But before the rest of the e-mails, I want to anticipate some FAQ:

What should you do if you don’t have time to cook at all?

I must admit, I am skeptical of people who claim that they don’t have time to cook at all. It comes across to me not as an obstacle but as an objection – what the person is really saying is that cooking is not impossible, but it is not a priority.

My question to you is: how important is it to you to have fresh, healthy food always in abundant supply? If you say very important, I say: you will find a way to make it happen if it is truly important to you. We have a way of prioritizing what really matters, no matter what we say.

That being said, there is a spectrum of ease. Some weeks, I am short on time so I intentionally choose fast, set-it-and-forget-it recipes and can be done in an hour. On other weeks, I have an easy Friday so I spend 3-4 hours creating some very cool, memorable dishes.

What kind of kitchen equipment do I need?

The key to meal prepping is cooking everything at once (your stovetop will be completely full), so I recommend the following items:

  • Pasta pot
  • Pot or saucepan for browning meat and sauces
  • Two frying pans
  • 2-3 baking pans (not sheets)
  • Cutting board
  • One great sharp knife
  • One large mixing bowl
  • At least 20 individual packing containers

When I cook, I don’t really use food processors, blenders, or any other kind of equipment. When it comes to kitchen supplies, I think basic is best.

In fact, when I moved into my current apartment, the building had just shut off the gas because of the explosion that had just happened in Greenwich Village the month before. As a result, I cooked only on an electric, two-burner, plug-in stovetop for almost six months and couldn’t bake anything. I tell this story to illustrate this: where there is a will, there is a way.

What if I have picky kids?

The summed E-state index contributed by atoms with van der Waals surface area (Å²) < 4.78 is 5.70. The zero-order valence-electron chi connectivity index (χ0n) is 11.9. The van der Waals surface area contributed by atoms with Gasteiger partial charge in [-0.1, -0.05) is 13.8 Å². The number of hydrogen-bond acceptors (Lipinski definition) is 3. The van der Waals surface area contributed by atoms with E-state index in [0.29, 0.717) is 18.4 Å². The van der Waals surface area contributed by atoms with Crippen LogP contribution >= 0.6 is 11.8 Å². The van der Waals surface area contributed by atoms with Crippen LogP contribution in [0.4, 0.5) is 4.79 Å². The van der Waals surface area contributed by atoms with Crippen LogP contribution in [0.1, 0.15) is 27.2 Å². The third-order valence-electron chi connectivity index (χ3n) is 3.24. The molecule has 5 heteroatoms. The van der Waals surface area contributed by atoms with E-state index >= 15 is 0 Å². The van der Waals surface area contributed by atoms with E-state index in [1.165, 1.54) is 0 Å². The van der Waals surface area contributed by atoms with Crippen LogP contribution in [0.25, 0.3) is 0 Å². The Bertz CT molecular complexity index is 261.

Disclaimer: I don’t have kids, and I don’t want to be the know-it-all non-parent. But from what I have heard from other parents, getting your kids involved in the cooking is a great way to short-circuit a lot of picky eating behaviors. Also, I was an elementary teacher for five years, and I know that kids like to be hands-on in “grownup” things whenever they can be!

Here’s the skinny on most pickiness: kids have more sensitive taste buds than adults, and tend to be overly skeptical and cautious when they are presented with food combinations. Because they can taste a great degree of complexity and nuance, but don’t know what they’re eating when things are combined (as in a one-pot meal), they tend to reject mystery flavors.

Getting kids in the kitchen to play sous-chef can help de-mystify the process for them, because they have a degree of autonomy over what they are eating and what ingredients are going into each dish (especially if they can help pick recipes and help with shopping). Remember, kids as young as first grade can chop, peel, grate, and mince (as well as more mundane tasks like washing vegetables), and by third grade kids have the maturity to work around a stove (with supervision). By the end of elementary school, kids can work independently in the kitchen.

Is that image idyllic? Yes, perhaps. But it’s a great goal to move towards, even if it’s not accomplished perfectly.

Ready to Get Started?

Over the next six weeks, I’m going to be sharing my absolute favorite recipes and methods for prepping meals, in order to help you create a healthy, varied diet that is easy to maintain.

I will also rate a dish based on how easy, difficult, or time-consuming it is.

Most of all, be creative and have fun! The kitchen can be an empowering place!